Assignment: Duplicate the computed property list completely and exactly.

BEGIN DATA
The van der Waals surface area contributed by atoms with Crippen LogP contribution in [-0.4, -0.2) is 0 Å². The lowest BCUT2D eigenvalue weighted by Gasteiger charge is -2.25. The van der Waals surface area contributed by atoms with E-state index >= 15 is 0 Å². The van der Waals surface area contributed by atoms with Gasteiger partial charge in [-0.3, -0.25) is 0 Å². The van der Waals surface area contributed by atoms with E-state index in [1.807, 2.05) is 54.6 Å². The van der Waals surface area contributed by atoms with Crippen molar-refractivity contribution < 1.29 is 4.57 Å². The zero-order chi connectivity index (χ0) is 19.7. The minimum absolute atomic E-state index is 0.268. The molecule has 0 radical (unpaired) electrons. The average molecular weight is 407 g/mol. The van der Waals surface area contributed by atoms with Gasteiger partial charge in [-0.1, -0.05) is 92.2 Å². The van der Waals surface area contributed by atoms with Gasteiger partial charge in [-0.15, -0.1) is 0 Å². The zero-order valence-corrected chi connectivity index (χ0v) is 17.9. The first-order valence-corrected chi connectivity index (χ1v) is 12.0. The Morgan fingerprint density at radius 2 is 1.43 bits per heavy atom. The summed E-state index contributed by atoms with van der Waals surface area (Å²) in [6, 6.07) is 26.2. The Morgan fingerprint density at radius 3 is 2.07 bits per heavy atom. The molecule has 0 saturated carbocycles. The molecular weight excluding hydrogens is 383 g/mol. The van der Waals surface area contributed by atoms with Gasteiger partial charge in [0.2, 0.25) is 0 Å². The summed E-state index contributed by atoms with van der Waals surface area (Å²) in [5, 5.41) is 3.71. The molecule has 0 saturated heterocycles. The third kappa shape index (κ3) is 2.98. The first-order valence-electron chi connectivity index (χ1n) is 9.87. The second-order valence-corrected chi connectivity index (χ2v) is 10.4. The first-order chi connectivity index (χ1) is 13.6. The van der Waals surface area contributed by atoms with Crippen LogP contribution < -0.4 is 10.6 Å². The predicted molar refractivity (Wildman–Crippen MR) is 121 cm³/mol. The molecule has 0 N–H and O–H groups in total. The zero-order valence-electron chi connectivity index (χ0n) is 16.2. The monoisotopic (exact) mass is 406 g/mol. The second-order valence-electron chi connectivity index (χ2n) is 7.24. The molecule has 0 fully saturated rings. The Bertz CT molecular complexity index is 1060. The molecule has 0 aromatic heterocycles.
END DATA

The van der Waals surface area contributed by atoms with Crippen LogP contribution in [-0.4, -0.2) is 0 Å². The lowest BCUT2D eigenvalue weighted by Gasteiger charge is -2.25. The van der Waals surface area contributed by atoms with E-state index >= 15 is 0 Å². The van der Waals surface area contributed by atoms with Gasteiger partial charge in [-0.3, -0.25) is 0 Å². The van der Waals surface area contributed by atoms with E-state index in [1.807, 2.05) is 54.6 Å². The van der Waals surface area contributed by atoms with Crippen molar-refractivity contribution < 1.29 is 4.57 Å². The zero-order chi connectivity index (χ0) is 19.7. The minimum absolute atomic E-state index is 0.268. The molecule has 0 radical (unpaired) electrons. The average molecular weight is 407 g/mol. The van der Waals surface area contributed by atoms with Gasteiger partial charge in [-0.1, -0.05) is 92.2 Å². The van der Waals surface area contributed by atoms with Gasteiger partial charge in [-0.15, -0.1) is 0 Å². The zero-order valence-corrected chi connectivity index (χ0v) is 17.9. The first-order valence-corrected chi connectivity index (χ1v) is 12.0. The Morgan fingerprint density at radius 2 is 1.43 bits per heavy atom. The summed E-state index contributed by atoms with van der Waals surface area (Å²) in [6, 6.07) is 26.2. The Morgan fingerprint density at radius 3 is 2.07 bits per heavy atom. The molecule has 0 saturated carbocycles. The molecular weight excluding hydrogens is 383 g/mol. The van der Waals surface area contributed by atoms with Gasteiger partial charge in [0.2, 0.25) is 0 Å². The summed E-state index contributed by atoms with van der Waals surface area (Å²) in [5, 5.41) is 3.71. The molecule has 0 saturated heterocycles. The third kappa shape index (κ3) is 2.98. The first-order valence-electron chi connectivity index (χ1n) is 9.87. The second-order valence-corrected chi connectivity index (χ2v) is 10.4. The first-order chi connectivity index (χ1) is 13.6. The van der Waals surface area contributed by atoms with Crippen LogP contribution < -0.4 is 10.6 Å². The predicted molar refractivity (Wildman–Crippen MR) is 121 cm³/mol. The molecule has 0 N–H and O–H groups in total. The zero-order valence-electron chi connectivity index (χ0n) is 16.2. The monoisotopic (exact) mass is 406 g/mol. The second-order valence-electron chi connectivity index (χ2n) is 7.24. The molecule has 0 fully saturated rings. The Bertz CT molecular complexity index is 1060. The molecule has 0 aromatic heterocycles.